If you haven’t been living under a rock you’ve probably heard about the worldwide climate strikes movement in 2019, but have you heard of another environmental movement called flight-shaming? This movement that started in Sweden has had a rising impact all over Europe over the past year. But what exactly is flight-shaming?
Also known as Flygskam (“flight shame” in Swedish), this movement is part of the global action taken worldwide against climate change and aims its focus on airlines. This time, in order to reduce our impact on the environment, it isn’t single-use plastic cups and cutlery onboard that are being targeted, but the planes themselves. The ambassadors of this movement (Greta Thunberg amongst them), consider flying to be too polluting. They encourage people to avoid taking the plane when more environment-friendly alternatives such as travelling by train instead exist.
Indeed, a plane produces on average 140g of CO2 per traveller & kilometres when it’s barely 3g/km when travelling by train. Commercial flights are responsible for up to 3% of worldwide carbon emission. Taking fewer flights when possible or avoiding flying altogether are therefore the main resolve of that movement. For example, Greta Thunberg hasn’t taken any flights since 2015 and has been taking the train to reach her destinations or even the boat.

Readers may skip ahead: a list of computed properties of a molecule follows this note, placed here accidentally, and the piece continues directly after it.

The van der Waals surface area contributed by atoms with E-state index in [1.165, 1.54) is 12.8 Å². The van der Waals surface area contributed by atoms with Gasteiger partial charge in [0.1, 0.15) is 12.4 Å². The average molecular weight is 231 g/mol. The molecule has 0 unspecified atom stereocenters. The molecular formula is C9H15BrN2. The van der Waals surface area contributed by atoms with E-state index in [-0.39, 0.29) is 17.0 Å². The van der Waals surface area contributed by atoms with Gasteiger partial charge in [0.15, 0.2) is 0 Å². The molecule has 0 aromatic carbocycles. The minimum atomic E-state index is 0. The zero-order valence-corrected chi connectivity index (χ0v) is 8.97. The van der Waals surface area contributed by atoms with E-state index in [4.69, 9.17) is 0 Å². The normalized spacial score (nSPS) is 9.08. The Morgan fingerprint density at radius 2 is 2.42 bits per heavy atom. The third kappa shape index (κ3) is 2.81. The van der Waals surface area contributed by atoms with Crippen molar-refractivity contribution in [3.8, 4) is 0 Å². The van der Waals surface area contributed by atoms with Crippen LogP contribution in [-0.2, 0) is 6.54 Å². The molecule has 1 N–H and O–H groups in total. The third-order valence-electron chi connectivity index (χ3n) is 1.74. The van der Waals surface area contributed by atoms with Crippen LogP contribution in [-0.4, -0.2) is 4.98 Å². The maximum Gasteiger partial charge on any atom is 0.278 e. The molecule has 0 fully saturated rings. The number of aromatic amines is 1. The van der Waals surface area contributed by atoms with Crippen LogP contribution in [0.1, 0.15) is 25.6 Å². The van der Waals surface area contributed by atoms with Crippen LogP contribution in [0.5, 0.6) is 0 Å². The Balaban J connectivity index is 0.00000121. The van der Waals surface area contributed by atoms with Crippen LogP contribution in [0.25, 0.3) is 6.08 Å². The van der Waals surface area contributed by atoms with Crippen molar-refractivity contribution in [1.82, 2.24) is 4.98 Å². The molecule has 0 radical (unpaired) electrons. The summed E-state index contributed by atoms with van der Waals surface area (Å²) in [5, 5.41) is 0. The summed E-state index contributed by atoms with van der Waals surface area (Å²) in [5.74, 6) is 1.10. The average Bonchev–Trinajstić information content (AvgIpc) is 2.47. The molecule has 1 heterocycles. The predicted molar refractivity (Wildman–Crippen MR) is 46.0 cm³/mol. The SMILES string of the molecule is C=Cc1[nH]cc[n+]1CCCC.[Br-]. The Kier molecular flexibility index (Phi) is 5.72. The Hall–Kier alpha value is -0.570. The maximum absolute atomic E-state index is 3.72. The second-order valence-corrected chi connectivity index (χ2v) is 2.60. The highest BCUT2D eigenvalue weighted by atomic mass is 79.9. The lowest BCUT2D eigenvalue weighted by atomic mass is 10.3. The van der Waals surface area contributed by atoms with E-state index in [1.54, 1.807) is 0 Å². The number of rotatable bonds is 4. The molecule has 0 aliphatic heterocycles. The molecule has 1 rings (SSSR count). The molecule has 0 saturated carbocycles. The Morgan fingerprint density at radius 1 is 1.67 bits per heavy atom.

While critics point out the time needed in order to travel by train or the logistics it takes for families travelling together, many people still decide to change their habits and take part in that movement, encouraging their friends and family to do the same.
The results are already visible in Sweden. The country that plans to be carbon neutral by 2045 has already seen the number of its internal flights drop while its national rail service reported a record 32 million customers last year. All over Europe in the past years have seen an increase in rail travel, especially amongst younger travellers and backpackers but this movement could very well speed up the trend.
On top of protecting the environment, travelling by train allows you to see more than you would have on a plane. If you’re leaving for a week or two (or more!) you could make stops along the way and discover more cities than you originally intended to before reaching your destination. It’s a way of revisiting holiday travels and include travel itself as part of the trip – all while protecting the environment!